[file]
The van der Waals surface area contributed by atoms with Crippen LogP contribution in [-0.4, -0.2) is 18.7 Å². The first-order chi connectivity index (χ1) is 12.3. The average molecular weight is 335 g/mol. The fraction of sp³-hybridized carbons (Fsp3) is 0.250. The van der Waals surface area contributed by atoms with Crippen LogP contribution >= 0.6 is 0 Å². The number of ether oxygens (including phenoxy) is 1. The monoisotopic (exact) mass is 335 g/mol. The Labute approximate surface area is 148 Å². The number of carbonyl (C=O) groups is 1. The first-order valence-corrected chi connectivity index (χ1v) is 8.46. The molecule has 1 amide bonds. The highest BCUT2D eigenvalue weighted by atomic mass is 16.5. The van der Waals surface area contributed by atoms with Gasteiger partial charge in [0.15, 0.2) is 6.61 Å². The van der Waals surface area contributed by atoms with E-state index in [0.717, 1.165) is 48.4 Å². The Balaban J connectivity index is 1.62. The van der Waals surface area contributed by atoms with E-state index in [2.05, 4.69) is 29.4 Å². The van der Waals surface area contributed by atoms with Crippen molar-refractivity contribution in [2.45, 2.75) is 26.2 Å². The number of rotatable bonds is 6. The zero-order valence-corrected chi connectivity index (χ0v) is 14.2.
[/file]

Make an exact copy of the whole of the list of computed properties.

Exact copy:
The van der Waals surface area contributed by atoms with Crippen LogP contribution in [-0.4, -0.2) is 18.7 Å². The first-order chi connectivity index (χ1) is 12.3. The average molecular weight is 335 g/mol. The fraction of sp³-hybridized carbons (Fsp3) is 0.250. The van der Waals surface area contributed by atoms with Crippen LogP contribution >= 0.6 is 0 Å². The number of ether oxygens (including phenoxy) is 1. The monoisotopic (exact) mass is 335 g/mol. The Labute approximate surface area is 148 Å². The number of carbonyl (C=O) groups is 1. The first-order valence-corrected chi connectivity index (χ1v) is 8.46. The molecule has 1 amide bonds. The highest BCUT2D eigenvalue weighted by atomic mass is 16.5. The van der Waals surface area contributed by atoms with Gasteiger partial charge in [0.15, 0.2) is 6.61 Å². The van der Waals surface area contributed by atoms with E-state index in [0.717, 1.165) is 48.4 Å². The Balaban J connectivity index is 1.62. The van der Waals surface area contributed by atoms with E-state index in [2.05, 4.69) is 29.4 Å². The van der Waals surface area contributed by atoms with Crippen molar-refractivity contribution in [2.45, 2.75) is 26.2 Å². The number of rotatable bonds is 6. The zero-order valence-corrected chi connectivity index (χ0v) is 14.2.